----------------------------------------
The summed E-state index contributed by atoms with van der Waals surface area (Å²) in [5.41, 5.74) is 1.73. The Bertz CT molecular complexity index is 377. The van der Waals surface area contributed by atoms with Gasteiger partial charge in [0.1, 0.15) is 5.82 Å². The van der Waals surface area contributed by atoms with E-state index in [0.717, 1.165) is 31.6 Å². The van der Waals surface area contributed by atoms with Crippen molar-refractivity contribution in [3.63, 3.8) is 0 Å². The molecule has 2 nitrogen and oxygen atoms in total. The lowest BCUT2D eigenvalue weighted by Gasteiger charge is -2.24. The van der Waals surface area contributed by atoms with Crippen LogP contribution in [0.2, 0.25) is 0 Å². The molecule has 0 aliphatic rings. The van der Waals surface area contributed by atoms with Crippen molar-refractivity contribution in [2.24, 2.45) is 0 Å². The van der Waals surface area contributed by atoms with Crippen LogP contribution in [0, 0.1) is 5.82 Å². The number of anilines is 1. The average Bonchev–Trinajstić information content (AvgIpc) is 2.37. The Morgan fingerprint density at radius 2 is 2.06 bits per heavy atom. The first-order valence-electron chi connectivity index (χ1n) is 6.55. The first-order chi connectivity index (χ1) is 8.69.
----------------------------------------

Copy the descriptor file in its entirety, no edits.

The summed E-state index contributed by atoms with van der Waals surface area (Å²) in [5.41, 5.74) is 1.73. The Bertz CT molecular complexity index is 377. The van der Waals surface area contributed by atoms with Gasteiger partial charge in [0.1, 0.15) is 5.82 Å². The van der Waals surface area contributed by atoms with E-state index in [0.717, 1.165) is 31.6 Å². The van der Waals surface area contributed by atoms with Crippen molar-refractivity contribution in [3.63, 3.8) is 0 Å². The molecule has 2 nitrogen and oxygen atoms in total. The lowest BCUT2D eigenvalue weighted by Gasteiger charge is -2.24. The van der Waals surface area contributed by atoms with Crippen LogP contribution in [0.2, 0.25) is 0 Å². The molecule has 0 aliphatic rings. The van der Waals surface area contributed by atoms with Crippen molar-refractivity contribution in [2.24, 2.45) is 0 Å². The van der Waals surface area contributed by atoms with Crippen LogP contribution in [0, 0.1) is 5.82 Å². The number of anilines is 1. The average Bonchev–Trinajstić information content (AvgIpc) is 2.37. The Morgan fingerprint density at radius 2 is 2.06 bits per heavy atom. The first-order valence-electron chi connectivity index (χ1n) is 6.55. The first-order chi connectivity index (χ1) is 8.69.